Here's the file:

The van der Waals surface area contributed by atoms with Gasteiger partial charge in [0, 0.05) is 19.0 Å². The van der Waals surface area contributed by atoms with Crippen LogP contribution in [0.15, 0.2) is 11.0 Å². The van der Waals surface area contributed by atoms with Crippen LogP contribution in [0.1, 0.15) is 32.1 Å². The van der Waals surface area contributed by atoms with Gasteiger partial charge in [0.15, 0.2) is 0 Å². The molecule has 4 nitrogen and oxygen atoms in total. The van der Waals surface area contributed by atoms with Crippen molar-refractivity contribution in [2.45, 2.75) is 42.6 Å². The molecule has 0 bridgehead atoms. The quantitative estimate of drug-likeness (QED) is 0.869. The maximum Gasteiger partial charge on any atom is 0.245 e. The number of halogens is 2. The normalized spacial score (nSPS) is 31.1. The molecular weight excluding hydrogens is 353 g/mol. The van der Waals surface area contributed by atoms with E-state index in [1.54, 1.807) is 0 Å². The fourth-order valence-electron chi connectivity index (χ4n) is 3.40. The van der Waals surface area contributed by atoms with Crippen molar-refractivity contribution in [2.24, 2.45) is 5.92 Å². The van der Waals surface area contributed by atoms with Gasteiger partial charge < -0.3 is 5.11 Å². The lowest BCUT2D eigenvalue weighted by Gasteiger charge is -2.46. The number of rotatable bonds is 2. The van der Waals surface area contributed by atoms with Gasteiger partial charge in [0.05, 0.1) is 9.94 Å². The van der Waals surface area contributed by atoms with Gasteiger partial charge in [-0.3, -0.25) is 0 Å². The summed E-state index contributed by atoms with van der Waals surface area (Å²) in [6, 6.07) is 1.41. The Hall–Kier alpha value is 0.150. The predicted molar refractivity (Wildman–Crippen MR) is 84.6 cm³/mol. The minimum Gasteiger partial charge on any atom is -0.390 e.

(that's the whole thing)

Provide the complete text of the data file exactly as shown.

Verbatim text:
The van der Waals surface area contributed by atoms with Gasteiger partial charge in [0, 0.05) is 19.0 Å². The van der Waals surface area contributed by atoms with Crippen LogP contribution in [0.15, 0.2) is 11.0 Å². The van der Waals surface area contributed by atoms with Crippen LogP contribution in [0.1, 0.15) is 32.1 Å². The van der Waals surface area contributed by atoms with Gasteiger partial charge in [0.15, 0.2) is 0 Å². The molecule has 4 nitrogen and oxygen atoms in total. The van der Waals surface area contributed by atoms with Crippen molar-refractivity contribution in [2.45, 2.75) is 42.6 Å². The molecule has 0 bridgehead atoms. The quantitative estimate of drug-likeness (QED) is 0.869. The maximum Gasteiger partial charge on any atom is 0.245 e. The number of halogens is 2. The normalized spacial score (nSPS) is 31.1. The molecular weight excluding hydrogens is 353 g/mol. The van der Waals surface area contributed by atoms with E-state index in [1.54, 1.807) is 0 Å². The fourth-order valence-electron chi connectivity index (χ4n) is 3.40. The van der Waals surface area contributed by atoms with Crippen molar-refractivity contribution in [2.24, 2.45) is 5.92 Å². The van der Waals surface area contributed by atoms with Gasteiger partial charge < -0.3 is 5.11 Å². The lowest BCUT2D eigenvalue weighted by Gasteiger charge is -2.46. The number of rotatable bonds is 2. The van der Waals surface area contributed by atoms with Gasteiger partial charge in [0.05, 0.1) is 9.94 Å². The van der Waals surface area contributed by atoms with Gasteiger partial charge in [-0.3, -0.25) is 0 Å². The summed E-state index contributed by atoms with van der Waals surface area (Å²) in [6, 6.07) is 1.41. The Hall–Kier alpha value is 0.150. The predicted molar refractivity (Wildman–Crippen MR) is 84.6 cm³/mol. The minimum Gasteiger partial charge on any atom is -0.390 e.